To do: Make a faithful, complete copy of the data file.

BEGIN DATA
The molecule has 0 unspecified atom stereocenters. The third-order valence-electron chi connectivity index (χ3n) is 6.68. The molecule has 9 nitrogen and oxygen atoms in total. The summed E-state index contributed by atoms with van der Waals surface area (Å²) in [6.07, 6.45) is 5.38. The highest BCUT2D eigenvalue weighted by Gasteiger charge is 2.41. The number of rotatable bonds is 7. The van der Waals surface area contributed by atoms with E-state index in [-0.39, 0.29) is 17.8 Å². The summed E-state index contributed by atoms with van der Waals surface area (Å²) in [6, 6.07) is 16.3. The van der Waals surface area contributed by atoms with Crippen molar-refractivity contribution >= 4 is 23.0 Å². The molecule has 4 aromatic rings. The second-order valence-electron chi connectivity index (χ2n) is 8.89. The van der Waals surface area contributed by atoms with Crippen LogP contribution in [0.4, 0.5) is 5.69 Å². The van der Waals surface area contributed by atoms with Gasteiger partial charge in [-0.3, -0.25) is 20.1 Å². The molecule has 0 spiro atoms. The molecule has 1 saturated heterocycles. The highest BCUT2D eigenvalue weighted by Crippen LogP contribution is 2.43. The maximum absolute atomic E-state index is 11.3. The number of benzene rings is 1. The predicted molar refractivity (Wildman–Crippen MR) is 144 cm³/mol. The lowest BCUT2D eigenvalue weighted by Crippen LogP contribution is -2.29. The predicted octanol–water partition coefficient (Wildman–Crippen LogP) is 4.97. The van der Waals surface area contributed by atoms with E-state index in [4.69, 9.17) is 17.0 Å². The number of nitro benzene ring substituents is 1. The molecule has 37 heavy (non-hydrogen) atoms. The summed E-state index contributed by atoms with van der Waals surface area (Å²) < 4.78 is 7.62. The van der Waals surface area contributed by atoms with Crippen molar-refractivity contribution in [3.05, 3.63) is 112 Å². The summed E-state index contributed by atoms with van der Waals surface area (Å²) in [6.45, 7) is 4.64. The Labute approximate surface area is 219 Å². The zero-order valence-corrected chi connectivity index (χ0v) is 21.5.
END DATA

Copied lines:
The molecule has 0 unspecified atom stereocenters. The third-order valence-electron chi connectivity index (χ3n) is 6.68. The molecule has 9 nitrogen and oxygen atoms in total. The summed E-state index contributed by atoms with van der Waals surface area (Å²) in [6.07, 6.45) is 5.38. The highest BCUT2D eigenvalue weighted by Gasteiger charge is 2.41. The number of rotatable bonds is 7. The van der Waals surface area contributed by atoms with E-state index in [-0.39, 0.29) is 17.8 Å². The summed E-state index contributed by atoms with van der Waals surface area (Å²) in [6, 6.07) is 16.3. The van der Waals surface area contributed by atoms with Crippen molar-refractivity contribution >= 4 is 23.0 Å². The molecule has 4 aromatic rings. The second-order valence-electron chi connectivity index (χ2n) is 8.89. The van der Waals surface area contributed by atoms with Crippen LogP contribution in [0.4, 0.5) is 5.69 Å². The van der Waals surface area contributed by atoms with Gasteiger partial charge in [-0.3, -0.25) is 20.1 Å². The molecule has 0 spiro atoms. The molecule has 1 saturated heterocycles. The highest BCUT2D eigenvalue weighted by Crippen LogP contribution is 2.43. The maximum absolute atomic E-state index is 11.3. The number of benzene rings is 1. The predicted molar refractivity (Wildman–Crippen MR) is 144 cm³/mol. The lowest BCUT2D eigenvalue weighted by Crippen LogP contribution is -2.29. The predicted octanol–water partition coefficient (Wildman–Crippen LogP) is 4.97. The van der Waals surface area contributed by atoms with E-state index in [4.69, 9.17) is 17.0 Å². The number of nitro benzene ring substituents is 1. The molecule has 37 heavy (non-hydrogen) atoms. The summed E-state index contributed by atoms with van der Waals surface area (Å²) < 4.78 is 7.62. The van der Waals surface area contributed by atoms with Crippen molar-refractivity contribution in [3.05, 3.63) is 112 Å². The summed E-state index contributed by atoms with van der Waals surface area (Å²) in [6.45, 7) is 4.64. The Labute approximate surface area is 219 Å². The zero-order valence-corrected chi connectivity index (χ0v) is 21.5.